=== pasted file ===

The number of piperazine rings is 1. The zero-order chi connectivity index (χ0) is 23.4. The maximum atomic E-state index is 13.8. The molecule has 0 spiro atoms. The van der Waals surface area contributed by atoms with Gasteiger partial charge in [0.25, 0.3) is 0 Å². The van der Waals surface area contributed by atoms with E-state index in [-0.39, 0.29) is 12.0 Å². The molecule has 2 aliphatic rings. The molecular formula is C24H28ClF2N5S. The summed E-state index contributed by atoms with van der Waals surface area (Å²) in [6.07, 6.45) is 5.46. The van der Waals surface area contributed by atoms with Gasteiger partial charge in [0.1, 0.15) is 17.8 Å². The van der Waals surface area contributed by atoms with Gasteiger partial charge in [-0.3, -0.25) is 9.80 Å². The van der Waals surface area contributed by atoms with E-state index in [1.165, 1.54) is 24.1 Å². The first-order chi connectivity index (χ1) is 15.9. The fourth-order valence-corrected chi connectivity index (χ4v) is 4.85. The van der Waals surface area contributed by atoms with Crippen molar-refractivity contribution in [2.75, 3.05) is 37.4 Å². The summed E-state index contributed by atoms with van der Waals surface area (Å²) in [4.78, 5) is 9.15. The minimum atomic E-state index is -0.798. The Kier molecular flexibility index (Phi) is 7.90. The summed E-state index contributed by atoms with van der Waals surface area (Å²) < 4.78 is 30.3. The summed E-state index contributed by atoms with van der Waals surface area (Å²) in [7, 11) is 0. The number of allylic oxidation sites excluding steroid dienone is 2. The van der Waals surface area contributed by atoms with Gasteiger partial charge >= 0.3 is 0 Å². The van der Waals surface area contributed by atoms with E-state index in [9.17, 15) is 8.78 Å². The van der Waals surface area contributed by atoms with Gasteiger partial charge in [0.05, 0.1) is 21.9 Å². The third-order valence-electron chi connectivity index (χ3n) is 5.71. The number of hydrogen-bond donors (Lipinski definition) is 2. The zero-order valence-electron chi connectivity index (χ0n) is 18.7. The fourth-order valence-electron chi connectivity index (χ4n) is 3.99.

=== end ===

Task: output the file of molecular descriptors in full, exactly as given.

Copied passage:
The number of piperazine rings is 1. The zero-order chi connectivity index (χ0) is 23.4. The maximum atomic E-state index is 13.8. The molecule has 0 spiro atoms. The van der Waals surface area contributed by atoms with Gasteiger partial charge in [0.25, 0.3) is 0 Å². The van der Waals surface area contributed by atoms with E-state index in [-0.39, 0.29) is 12.0 Å². The molecule has 2 aliphatic rings. The molecular formula is C24H28ClF2N5S. The summed E-state index contributed by atoms with van der Waals surface area (Å²) in [6.07, 6.45) is 5.46. The van der Waals surface area contributed by atoms with Gasteiger partial charge in [0.1, 0.15) is 17.8 Å². The van der Waals surface area contributed by atoms with Gasteiger partial charge in [-0.3, -0.25) is 9.80 Å². The van der Waals surface area contributed by atoms with E-state index in [1.165, 1.54) is 24.1 Å². The first-order chi connectivity index (χ1) is 15.9. The fourth-order valence-corrected chi connectivity index (χ4v) is 4.85. The van der Waals surface area contributed by atoms with Crippen molar-refractivity contribution in [2.75, 3.05) is 37.4 Å². The summed E-state index contributed by atoms with van der Waals surface area (Å²) in [4.78, 5) is 9.15. The minimum atomic E-state index is -0.798. The Kier molecular flexibility index (Phi) is 7.90. The summed E-state index contributed by atoms with van der Waals surface area (Å²) < 4.78 is 30.3. The summed E-state index contributed by atoms with van der Waals surface area (Å²) in [7, 11) is 0. The number of allylic oxidation sites excluding steroid dienone is 2. The van der Waals surface area contributed by atoms with Gasteiger partial charge >= 0.3 is 0 Å². The van der Waals surface area contributed by atoms with E-state index in [9.17, 15) is 8.78 Å². The van der Waals surface area contributed by atoms with Gasteiger partial charge in [0.05, 0.1) is 21.9 Å². The third-order valence-electron chi connectivity index (χ3n) is 5.71. The number of hydrogen-bond donors (Lipinski definition) is 2. The zero-order valence-electron chi connectivity index (χ0n) is 18.7. The fourth-order valence-electron chi connectivity index (χ4n) is 3.99.